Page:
I celebrated my 35th birthday in a leisurely, solitary way. Alone in Split, Croatia, in a tiny apartment within the walls of an ancient Roman emperor’s palace, drinking Prosecco a friend had bought me via Venmo in my bed in my tiny studio apartment – not what I would have planned a few years ago.
It might sound exotic and strange and maybe a little bit sad.
But anyone who’s had a birthday since February has probably felt this same mix of extreme gratitude for being alive through a year filled with death and suffering and the fear and loneliness of living through a worldwide plague, no end in sight. All the milestones we missed this year, the plans we canceled, the dreams we deferred, weigh on us even as we realize it could all be so much worse so suddenly.
Reflecting on the past year
Turning 35 – a landmark birthday of sorts, I think – in the year 2020 is… so many things. Unusually for a writer, I don’t have the words to describe the surreal experience of this anniversary, but that’s true for too many experiences this year.
I spent a full month – 28 days – of this year so far in complete self-isolated quarantine, without physical human contact or even being near another person except the one night I ate dinner on a staircase while my sister curled up on the couch below it to join me.
I’ve probably spent at least a full month of 2020 crying in rage and despair and sadness and hopelessness.
I’ve spent more hours than I’d like pondering all the things that have been put on hold indefinitely thanks to the coronavirus – holding my newest nephew, hugging my brother in Ireland and my sister-in-law and their kids, having a single event to look forward to without preparing myself for the fact that it probably won’t happen.
But this past year has also been one of incredible luck and joy and happiness for me. I turned 34 in Boston after a year of travel and headed back overseas to write and live in Greece and find a new life. I met lifelong friends and new lovers and too many cats to count. I found a new rhythym for my life.
Creating a whole new life
Changing the direction of your life completely is never easy. It means contending with the weight of other people’s expectations that you should “grow up” and “settle down” and do the things you’re supposed to do in the order you’re supposed to do them.
There’s a strong strain of thinking in our culture today that tells us we should always have a plan – and that plan should look a very specific way. If there’s anything the chaos and disruption and pain of the last six months have taught us, it’s that we all live on the edge of uncertainty, that our best-laid plans are just a wisp of a hope, that we are not even guaranteed tomorrow.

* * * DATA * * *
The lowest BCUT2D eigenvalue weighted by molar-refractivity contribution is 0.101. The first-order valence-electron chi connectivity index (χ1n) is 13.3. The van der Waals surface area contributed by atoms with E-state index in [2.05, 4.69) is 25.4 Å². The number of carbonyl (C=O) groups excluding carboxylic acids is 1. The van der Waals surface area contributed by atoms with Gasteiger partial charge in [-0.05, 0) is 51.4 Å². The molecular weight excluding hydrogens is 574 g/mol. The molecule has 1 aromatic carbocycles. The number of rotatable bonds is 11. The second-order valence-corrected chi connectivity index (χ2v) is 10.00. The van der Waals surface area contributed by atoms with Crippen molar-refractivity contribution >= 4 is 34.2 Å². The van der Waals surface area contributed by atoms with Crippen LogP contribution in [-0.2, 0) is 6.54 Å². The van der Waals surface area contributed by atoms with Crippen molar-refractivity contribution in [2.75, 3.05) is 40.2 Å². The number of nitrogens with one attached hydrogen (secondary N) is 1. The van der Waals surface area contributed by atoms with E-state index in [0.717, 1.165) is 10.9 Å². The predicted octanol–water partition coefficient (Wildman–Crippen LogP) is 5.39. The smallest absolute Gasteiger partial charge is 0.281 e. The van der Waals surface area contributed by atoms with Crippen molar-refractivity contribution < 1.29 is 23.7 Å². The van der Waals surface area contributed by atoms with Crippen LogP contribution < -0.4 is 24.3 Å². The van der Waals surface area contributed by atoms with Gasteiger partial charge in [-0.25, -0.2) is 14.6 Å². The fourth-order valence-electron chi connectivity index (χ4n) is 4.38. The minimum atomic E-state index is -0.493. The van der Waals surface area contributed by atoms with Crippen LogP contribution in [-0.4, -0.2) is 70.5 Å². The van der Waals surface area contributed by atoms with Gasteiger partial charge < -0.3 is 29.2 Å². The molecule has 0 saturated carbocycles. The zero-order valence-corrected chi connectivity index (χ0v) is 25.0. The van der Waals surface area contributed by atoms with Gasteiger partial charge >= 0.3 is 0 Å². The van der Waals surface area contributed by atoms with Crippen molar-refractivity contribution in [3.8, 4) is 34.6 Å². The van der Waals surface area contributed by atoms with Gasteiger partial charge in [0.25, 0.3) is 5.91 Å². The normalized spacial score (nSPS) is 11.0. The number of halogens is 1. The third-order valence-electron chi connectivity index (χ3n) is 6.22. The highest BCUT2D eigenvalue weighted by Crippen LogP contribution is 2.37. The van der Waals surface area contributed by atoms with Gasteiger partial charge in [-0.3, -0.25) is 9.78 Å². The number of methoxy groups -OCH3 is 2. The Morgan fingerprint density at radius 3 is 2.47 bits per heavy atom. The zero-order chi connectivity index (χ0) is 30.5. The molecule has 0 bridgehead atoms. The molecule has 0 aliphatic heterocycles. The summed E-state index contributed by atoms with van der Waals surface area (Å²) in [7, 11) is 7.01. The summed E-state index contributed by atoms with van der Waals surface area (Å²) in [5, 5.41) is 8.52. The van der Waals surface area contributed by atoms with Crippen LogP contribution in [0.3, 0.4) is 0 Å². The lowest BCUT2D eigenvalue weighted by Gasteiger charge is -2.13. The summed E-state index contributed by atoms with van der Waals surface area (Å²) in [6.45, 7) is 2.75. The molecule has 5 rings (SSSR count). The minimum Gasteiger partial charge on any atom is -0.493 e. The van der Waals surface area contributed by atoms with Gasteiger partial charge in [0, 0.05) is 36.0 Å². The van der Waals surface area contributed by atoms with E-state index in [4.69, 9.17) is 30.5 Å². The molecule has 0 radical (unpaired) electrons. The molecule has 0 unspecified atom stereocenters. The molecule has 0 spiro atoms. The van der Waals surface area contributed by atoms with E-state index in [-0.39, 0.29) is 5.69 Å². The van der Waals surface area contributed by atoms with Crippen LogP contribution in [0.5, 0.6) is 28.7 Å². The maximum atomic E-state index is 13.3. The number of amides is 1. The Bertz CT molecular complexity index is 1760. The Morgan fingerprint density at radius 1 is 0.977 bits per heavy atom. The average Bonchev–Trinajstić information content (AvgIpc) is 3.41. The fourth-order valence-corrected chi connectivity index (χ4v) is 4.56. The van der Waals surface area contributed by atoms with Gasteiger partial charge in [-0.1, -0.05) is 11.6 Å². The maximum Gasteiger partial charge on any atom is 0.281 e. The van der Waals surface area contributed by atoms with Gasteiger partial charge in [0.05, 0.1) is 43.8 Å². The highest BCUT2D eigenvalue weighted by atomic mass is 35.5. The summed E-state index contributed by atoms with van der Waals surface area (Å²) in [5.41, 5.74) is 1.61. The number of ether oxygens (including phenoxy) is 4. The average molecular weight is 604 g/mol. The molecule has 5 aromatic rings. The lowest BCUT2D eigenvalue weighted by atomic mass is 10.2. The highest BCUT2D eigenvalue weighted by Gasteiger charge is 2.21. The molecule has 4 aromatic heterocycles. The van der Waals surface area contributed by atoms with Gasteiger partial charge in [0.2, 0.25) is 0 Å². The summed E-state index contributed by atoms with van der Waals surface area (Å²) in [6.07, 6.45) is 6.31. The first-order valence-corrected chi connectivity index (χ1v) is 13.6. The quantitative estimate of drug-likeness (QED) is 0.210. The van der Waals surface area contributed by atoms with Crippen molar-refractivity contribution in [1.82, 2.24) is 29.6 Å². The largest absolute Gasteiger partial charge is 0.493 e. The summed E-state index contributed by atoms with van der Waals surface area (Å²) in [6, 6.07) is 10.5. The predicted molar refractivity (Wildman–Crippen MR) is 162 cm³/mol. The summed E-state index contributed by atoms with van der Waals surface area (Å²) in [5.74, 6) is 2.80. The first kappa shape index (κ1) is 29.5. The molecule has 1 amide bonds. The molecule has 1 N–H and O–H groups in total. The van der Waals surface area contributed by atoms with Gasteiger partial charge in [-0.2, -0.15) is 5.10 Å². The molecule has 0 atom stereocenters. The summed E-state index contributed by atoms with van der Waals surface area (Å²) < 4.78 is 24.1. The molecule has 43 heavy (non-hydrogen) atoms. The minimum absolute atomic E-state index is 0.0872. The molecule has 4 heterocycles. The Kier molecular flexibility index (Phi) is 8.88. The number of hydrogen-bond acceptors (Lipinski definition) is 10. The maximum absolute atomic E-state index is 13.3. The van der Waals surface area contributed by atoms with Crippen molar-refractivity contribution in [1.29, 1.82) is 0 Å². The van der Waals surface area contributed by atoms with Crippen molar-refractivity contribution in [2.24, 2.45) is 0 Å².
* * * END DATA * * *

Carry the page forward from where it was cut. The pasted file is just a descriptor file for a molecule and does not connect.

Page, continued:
My 34th year on this planet was going to be my year of exploration – seeing what my life could look like once I broke completely with the bounds of my old existence and the expectations and judgements that went with it. And I managed to do so much of it: live in foreign cities as a digital nomad, forge a freelance career, learn by making mistakes in everything I did. I even managed to visit a new country, which I then had to escape a week later as the world was shutting down.
But my biggest explorations were within. I’ve learned more about what I’m capable of withstanding, what I truly value, and what I’m avoiding or holding back from out of fear. Sometimes in a crisis, things become startling clear if we’re willing to see what is in front of us.
For me, six month back in Boston confirmed that my life isn’t there anymore. It’s a lovely city, as my morning jogs along the Charles River or my evening swims in the sea on the South Shore reminded me. And many of my friends are there, and much of my family, and a full decade of memories. It’s not that it will never be home again (I’m now too old and wise to make definitive statements like that). It’s just that it’s not home anymore. And I’m enjoying the freedom of freelancing life too much to go back to corporate life, even if that job is now at home.
I chose what I did last September for a reason – it’s what I want to do, in this moment and for the foreseeable future. And the brutal clarity of the world shutting down and lives being cut short too soon made those choices all too clear.
Seeing what 35 holds for me
“I draw from the absurd three consequences, which are my revolt, my freedom, and my passion.”Albert Camus
So here’s to my 35th year on this sickly, burning, dying planet spinning in a vast and indifferent universe. Does that sound depressing? I find it freeing, actually – a reminder that life is short and precious and all we have is what we make of our uncertain and limited time here.
Who knows what this next year will bring? I’m too allergic to plans right now to even guess what country I’ll be living in next month.
Plans seem like a short straight road to disappointment. What’s left is the present day, this exact moment: walking down to the soft sulfurous sea in Split harbor at sunset, savoring a strong macchiato in the humid summery sunshine at a cafe this afternoon, the pleasure I feel writing these words alone in my big bed in this tiny room.
I’m looking forward to moving closer towards my goals for my new life – a sustainable writing career, a little apartment in Athens that’s all my own, an ability to worry less about being good and more about being brave and kind and open to the world. But we’ll see what actually ends up happening. I can’t wait either wya.
I’m giddy with gratefulness for life right now, and for all the support and love I got during those difficult and crazy months, and for the unknown life ahead of me yet to come.